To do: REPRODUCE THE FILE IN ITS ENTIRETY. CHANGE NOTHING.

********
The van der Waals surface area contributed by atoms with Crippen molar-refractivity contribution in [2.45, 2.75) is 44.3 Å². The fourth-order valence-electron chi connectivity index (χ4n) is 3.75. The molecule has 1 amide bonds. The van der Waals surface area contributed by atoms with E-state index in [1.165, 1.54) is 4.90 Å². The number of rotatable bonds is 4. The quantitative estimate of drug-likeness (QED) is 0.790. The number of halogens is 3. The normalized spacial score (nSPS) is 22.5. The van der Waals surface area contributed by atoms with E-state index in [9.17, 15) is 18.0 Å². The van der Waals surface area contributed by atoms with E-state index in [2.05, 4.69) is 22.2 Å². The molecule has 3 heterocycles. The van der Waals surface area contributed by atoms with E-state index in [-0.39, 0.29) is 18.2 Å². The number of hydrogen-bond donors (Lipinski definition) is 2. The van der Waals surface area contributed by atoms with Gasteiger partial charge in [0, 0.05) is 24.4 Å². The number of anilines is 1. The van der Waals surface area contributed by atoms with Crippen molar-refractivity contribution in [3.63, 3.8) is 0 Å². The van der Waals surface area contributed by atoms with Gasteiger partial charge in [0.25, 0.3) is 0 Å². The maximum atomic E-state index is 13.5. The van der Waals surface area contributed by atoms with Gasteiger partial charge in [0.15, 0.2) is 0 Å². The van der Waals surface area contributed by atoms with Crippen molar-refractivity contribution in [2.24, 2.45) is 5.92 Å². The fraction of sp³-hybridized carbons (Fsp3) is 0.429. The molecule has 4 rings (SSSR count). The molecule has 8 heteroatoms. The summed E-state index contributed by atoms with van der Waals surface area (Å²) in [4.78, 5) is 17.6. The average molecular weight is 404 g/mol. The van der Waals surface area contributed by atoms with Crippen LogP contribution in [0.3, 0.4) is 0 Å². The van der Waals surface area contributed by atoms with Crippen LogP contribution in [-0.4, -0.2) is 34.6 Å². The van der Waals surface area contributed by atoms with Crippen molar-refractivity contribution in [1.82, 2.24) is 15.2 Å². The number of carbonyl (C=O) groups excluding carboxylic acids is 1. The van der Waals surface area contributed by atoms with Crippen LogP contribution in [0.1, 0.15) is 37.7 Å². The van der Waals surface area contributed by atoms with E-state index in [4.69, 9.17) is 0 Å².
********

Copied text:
The van der Waals surface area contributed by atoms with Crippen molar-refractivity contribution in [2.45, 2.75) is 44.3 Å². The fourth-order valence-electron chi connectivity index (χ4n) is 3.75. The molecule has 1 amide bonds. The van der Waals surface area contributed by atoms with E-state index in [1.165, 1.54) is 4.90 Å². The number of rotatable bonds is 4. The quantitative estimate of drug-likeness (QED) is 0.790. The number of halogens is 3. The normalized spacial score (nSPS) is 22.5. The van der Waals surface area contributed by atoms with E-state index in [9.17, 15) is 18.0 Å². The van der Waals surface area contributed by atoms with E-state index in [2.05, 4.69) is 22.2 Å². The molecule has 3 heterocycles. The van der Waals surface area contributed by atoms with E-state index in [-0.39, 0.29) is 18.2 Å². The number of hydrogen-bond donors (Lipinski definition) is 2. The van der Waals surface area contributed by atoms with Gasteiger partial charge in [0, 0.05) is 24.4 Å². The number of anilines is 1. The van der Waals surface area contributed by atoms with Crippen molar-refractivity contribution in [3.63, 3.8) is 0 Å². The van der Waals surface area contributed by atoms with Gasteiger partial charge in [0.25, 0.3) is 0 Å². The maximum atomic E-state index is 13.5. The van der Waals surface area contributed by atoms with Gasteiger partial charge in [0.15, 0.2) is 0 Å². The van der Waals surface area contributed by atoms with Crippen molar-refractivity contribution in [2.24, 2.45) is 5.92 Å². The fraction of sp³-hybridized carbons (Fsp3) is 0.429. The molecule has 4 rings (SSSR count). The molecule has 8 heteroatoms. The summed E-state index contributed by atoms with van der Waals surface area (Å²) in [4.78, 5) is 17.6. The average molecular weight is 404 g/mol. The van der Waals surface area contributed by atoms with Crippen LogP contribution in [0.3, 0.4) is 0 Å². The van der Waals surface area contributed by atoms with Crippen LogP contribution in [-0.4, -0.2) is 34.6 Å². The van der Waals surface area contributed by atoms with Crippen molar-refractivity contribution in [1.82, 2.24) is 15.2 Å². The number of carbonyl (C=O) groups excluding carboxylic acids is 1. The van der Waals surface area contributed by atoms with Crippen LogP contribution in [0.1, 0.15) is 37.7 Å². The van der Waals surface area contributed by atoms with E-state index in [4.69, 9.17) is 0 Å².